Bali part one- Start as you mean to go on 

For the vast majority of this trip, we’ve had a plan. The plan has stemmed from a spreadsheet of budgets, itineraries, and things to do and see. Up until Australia this plan was pretty meticulously adhered to, with some obvious shifts when we get scuppered by typhoons, or when we’ve heard of local secrets of just up to date information on places. When we have moved away from the plan, or just not had a plan for certain sections, we’ve had some unforgettable times! We’ve ended up on a near deserted island off the coast of Cambodia for the best part of a week, we’ve stayed with local families and celebrated Hindu festivals, spent 3 weeks driving the east coast of Australia, the list goes on. So when it came to booking up the next leg of our journey, we thought we’d just wing it. For this stage, this involved booking a flight to bali, and booking a flight closer to home just over 3 months later, with no real plan in between. We had similar between Vietnam and New Zealand and that worked out great! 

This one didn’t start out quite as smoothly though…

So there we were, preparing to board our flight to bali, when we were informed we needed a flight out of Indonesia before they’d let us board a flight! Our rough plan was to spend a month or two working our way across the archipelago towards Malaysia, when we’d cross the boarder. Well that didn’t pan out; with only a couple of hours till our flight we booked what we could: a flight 28 days later to KL. here’s the second part of the initial fail. We had planned to spend closer to 2 months here, but the visa situation has recently changed. We had the choice of a 30day visa waiver, or bouncing in and out of the country to effectively get a new visa. Sadly the extended tourist visa needed some pre planning, a visit to an embassy, all that jazz. Even if we’d wanted to do that (which I guess we would have) doing that whilst driving 4000km wouldn’t have really worked. So now we had a flight out and a massively restricted timeframe in Indonesia. We ended up booking flights out of bali, meaning we’d probably miss a bunch of the route we’d hoped to complete. 

But ho hum; these things happen. 

Then Kelly’s bag got left in Australia….and my favourite (and only) hoodie got left at the airport…

We booked last minute a hotel near to the airport. We were due to land about 2am local time so just needed a bed. The flight was over an hour late taking off, and after sorting out Kelly’s bag info we didn’t even get out of the airport till way gone 3! Being the last people in an airport is a very weird experience… The hotel was a total dump, stank of bug spray, cheap bleach and moth balls, and overall was a total shit hole, but it was a bed. After a few hours sleep we got out as quickly as possible.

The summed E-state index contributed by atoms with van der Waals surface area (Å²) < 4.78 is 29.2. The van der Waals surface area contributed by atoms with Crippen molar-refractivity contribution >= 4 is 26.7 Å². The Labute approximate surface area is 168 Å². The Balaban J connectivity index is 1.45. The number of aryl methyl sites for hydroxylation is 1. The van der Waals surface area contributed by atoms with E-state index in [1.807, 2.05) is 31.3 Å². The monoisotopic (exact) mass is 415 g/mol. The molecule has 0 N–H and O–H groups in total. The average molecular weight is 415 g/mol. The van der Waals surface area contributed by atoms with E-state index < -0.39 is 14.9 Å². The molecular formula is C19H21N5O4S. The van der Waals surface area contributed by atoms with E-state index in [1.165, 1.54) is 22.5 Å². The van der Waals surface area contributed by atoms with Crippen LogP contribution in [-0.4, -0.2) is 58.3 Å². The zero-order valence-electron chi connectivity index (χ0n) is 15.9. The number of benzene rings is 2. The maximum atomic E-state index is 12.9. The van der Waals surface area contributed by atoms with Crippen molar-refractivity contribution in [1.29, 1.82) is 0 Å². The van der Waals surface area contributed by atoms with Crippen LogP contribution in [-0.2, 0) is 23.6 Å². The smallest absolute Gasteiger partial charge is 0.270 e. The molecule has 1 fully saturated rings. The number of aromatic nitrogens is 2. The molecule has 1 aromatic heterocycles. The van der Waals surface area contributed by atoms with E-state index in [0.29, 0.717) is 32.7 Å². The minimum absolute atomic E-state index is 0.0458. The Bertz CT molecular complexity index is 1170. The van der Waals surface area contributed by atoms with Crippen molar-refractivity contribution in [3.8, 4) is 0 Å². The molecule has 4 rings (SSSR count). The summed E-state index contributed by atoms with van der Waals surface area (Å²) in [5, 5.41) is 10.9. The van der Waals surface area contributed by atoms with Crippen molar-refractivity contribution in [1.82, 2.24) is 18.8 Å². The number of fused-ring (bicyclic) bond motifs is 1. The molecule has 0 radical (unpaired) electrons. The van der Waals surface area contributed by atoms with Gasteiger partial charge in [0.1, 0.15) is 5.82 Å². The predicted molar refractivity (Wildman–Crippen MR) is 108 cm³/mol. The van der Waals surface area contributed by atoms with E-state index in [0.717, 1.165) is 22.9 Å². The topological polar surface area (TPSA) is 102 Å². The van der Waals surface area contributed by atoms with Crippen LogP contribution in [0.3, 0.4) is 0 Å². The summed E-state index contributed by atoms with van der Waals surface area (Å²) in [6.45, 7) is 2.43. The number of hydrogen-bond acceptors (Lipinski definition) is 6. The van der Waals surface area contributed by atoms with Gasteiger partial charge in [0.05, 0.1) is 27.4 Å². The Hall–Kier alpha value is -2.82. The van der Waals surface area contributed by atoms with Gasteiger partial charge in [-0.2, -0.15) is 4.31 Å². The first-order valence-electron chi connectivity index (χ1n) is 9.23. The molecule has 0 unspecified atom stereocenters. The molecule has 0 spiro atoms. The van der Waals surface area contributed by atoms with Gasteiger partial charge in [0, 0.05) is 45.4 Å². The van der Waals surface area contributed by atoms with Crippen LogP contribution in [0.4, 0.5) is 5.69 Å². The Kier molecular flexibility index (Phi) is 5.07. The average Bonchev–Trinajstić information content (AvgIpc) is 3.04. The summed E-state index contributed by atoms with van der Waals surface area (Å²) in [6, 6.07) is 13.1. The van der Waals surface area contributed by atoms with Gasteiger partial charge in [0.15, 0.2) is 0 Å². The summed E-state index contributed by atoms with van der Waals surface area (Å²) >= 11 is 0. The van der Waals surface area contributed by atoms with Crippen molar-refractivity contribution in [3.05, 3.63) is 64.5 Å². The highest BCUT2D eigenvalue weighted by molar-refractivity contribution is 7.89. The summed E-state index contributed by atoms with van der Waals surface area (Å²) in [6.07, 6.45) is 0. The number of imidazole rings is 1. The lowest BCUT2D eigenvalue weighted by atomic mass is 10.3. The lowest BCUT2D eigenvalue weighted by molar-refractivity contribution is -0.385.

At this point things started to look up. We decided to book into a new hotel that looked amazing, as we’d had enough already of bad hotels (and we’ve stayed in some howlers on this trip). Semimpi basecamp was a brand new hotel in Between Seminyak and Kuda (the Ibiza for aussies). By a country mile this was the nicest place we’ve stayed so far in 8 months! It oozed hipster-chic styling in the rooms, showed movies over the pool at night, served great food, and the staff went above and beyond the call of duty to make sure we were happy! We hired a scooter to explore the surrounding areas of Kuda and Seminyak, and got a proper feel for the area. The rumours are true though guys, Kuda really is the Magaluf for Aussies! The beaches are wall to wall plastic day beds, littered with hawkers selling sarongs and fake Oakleys, whilst the streets feel like any Aussie city, covered in designer surfware stores; not what we were looking for. Seminyak was definitely en par with western opulence, but with slightly more chill. We decided to check out Potato Head, a beach club loads of people recommended to us. And I can see why it was so highly recommended, this place was pretty amazing! A beautiful pool with a swim up bar overlooked a stunning stretch of private beach with an incredible sunset view, cocktails to die for, and a menu that would satisfy any foodie. As you can imagine, it was absolutely filled to the brim with beautiful people all after that idyllic Instagram selfie; obviously we didn’t partake in such heresy, but did enjoy a couple of diet cokes that cost more than most meals we’ve had here. Still, well worth checking out if you’re in Bali. 

One real supeise for us was bumping into Natalie, one of Kelly’s sort of cousins (no blood relations but as good as). We had hoped to see her in Darwin where she now lives but it was just too far to get to in the van. Catching up after so long was great, and as ever seeing a friendly face in a foreign land was just awesome. By pure chance we also managed to link up with my old colleague Katie For a night of reminiscence. 
 After Kelly’s bag finally got to bali our next stop on the list was the inland town of Ubud. There’s nothing else to say about Ubud apart from it’s a bloody cool place! I was trying to figure out where it reminded me of, and the closest I can get to is Chiang Mai in Thailand. Like Chiang Mai, Ubud has held on tight to its traditional cultures, architecture and mashed it nicely with a chilled western vibe. Ubud boasts a huge collection of ancient temples hidden down unexpected back alleys and through shop fronts. We actually found this one hidden behind a Starbucks; what a find!